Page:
Thunders coach is all worries as team falters
Samsung sits fifth overall in the 10-team KBL at 23-20, but it has showed mere flashes of its offensive capability and has been struggling of late.
“It’s tough. It’s really tough,” said Ahn after losing to the SK Knights, 75-69, on Sunday.
It was Samsung’s third consecutive loss but more importantly, Samsung led the game in the first three quarters before falling behind and losing in the fourth. The biggest problem for Samsung is on offense. While Samsung had averaged 82.3 points per game this season until seven games ago, the team’s scoring average has dipped to 66.7 points per game since then. That’s lower than the Dongbu Promy’s stagnant offense, which averages 74 points per game, the lowest in the league.
“Samsung’s offense is based on speed and two-on-two plays instead of post-up plays in the paint,” said SK head coach Shin Sun-woo. “Such style of play is prone to inconsistencies.”
Teams like the ET Land Elephants, KCC Egis and Dongbu Promy feature talented centers and forwards and have offenses based on strong front-court play. With their offenses less dependent on perimeter shots, such teams tend to have steady offenses and have not had any significant losing streaks this season.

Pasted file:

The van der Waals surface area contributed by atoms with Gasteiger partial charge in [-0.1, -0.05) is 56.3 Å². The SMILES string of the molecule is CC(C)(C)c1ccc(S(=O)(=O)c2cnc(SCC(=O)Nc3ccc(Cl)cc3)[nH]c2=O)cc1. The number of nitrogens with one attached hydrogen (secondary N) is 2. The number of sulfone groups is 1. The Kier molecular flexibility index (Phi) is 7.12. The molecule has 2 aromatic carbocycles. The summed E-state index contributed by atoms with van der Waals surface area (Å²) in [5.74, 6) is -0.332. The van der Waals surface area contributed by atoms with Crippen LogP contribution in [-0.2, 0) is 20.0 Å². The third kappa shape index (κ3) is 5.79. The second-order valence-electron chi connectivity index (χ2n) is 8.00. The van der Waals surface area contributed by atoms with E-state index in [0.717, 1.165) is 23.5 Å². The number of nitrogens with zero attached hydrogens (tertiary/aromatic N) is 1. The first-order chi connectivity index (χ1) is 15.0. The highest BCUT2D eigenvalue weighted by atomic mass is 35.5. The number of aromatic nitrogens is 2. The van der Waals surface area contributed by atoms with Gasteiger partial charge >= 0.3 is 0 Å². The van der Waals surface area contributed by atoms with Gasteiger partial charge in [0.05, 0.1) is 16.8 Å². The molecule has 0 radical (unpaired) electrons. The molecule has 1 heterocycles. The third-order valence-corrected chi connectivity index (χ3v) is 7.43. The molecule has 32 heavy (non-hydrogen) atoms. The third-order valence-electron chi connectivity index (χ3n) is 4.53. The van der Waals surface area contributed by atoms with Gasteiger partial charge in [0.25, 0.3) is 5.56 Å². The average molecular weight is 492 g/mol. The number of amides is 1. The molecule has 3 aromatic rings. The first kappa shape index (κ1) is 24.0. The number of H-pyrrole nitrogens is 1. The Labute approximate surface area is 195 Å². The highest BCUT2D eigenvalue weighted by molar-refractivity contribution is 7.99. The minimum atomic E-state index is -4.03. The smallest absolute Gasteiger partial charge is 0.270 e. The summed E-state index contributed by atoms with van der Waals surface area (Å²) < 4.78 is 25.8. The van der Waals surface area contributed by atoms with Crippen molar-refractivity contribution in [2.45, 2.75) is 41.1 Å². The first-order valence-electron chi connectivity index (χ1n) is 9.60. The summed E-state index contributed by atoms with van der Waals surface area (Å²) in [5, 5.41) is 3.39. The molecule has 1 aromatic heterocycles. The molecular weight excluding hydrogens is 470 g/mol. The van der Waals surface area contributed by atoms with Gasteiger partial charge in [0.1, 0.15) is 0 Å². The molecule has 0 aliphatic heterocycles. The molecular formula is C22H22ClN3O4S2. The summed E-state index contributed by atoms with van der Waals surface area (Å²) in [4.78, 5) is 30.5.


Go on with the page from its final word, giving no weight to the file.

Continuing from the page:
One Samsung player who has been struggling the most lately is Aaron Haynes. The 29-year-old forward is averaging 24.2 points and 8.6 rebounds this season but has averaged a mere 13.3 points in the past six games.
With Lee Seung-joon and the big men failing to provide strong play in the low post, Samsung’s guards and forwards are forcing shots from the perimeter. But it’s hard to win when any team connects on 40 percent of its shots, as Samsung has done in its past three games.
To add to the Thunders’ offensive woes, the team is dealing with less than favorable team chemistry. Captain Lee Kyu-sup has been disgruntled with fewer minutes and veteran guard Kang Hyuk has been dealing with injuries and fatigue and has not been able to provide veteran leadership on the court. It’s one of the reasons why the entire team, and more specifically its offense, has been shaky of late.
“I want more energy from our players and we need spirited plays but all our players are fatigued,” said Ahn. “We need a floor leader to encourage and push the younger players.”
Said a Thunders official: “Although we’re no longer in the fight for the top spot in the league standings, we have pretty much secured a spot in the playoffs and I think that has resulted in some sloppy plays of late.”
Samsung holds a comfortable lead for the one of the six playoff spots but in a worst case scenario, Samsung can still miss the postseason. They currently sit in fifth place and as of Monday hold a three-game lead over the sixth-place LG Sakers and five games ahead of seventh-place SK. The top six teams in the KBL make the playoffs and with 11 games remaining, it is technically possible for the Thunders to fall out of the picture. And with a tough schedule ahead, Samsung faces the possibility of extending its losing skid when it faces top-ranked ET Land and KCC later this week.
By Kim Woo-cheol, Jason Kim [email@example.com]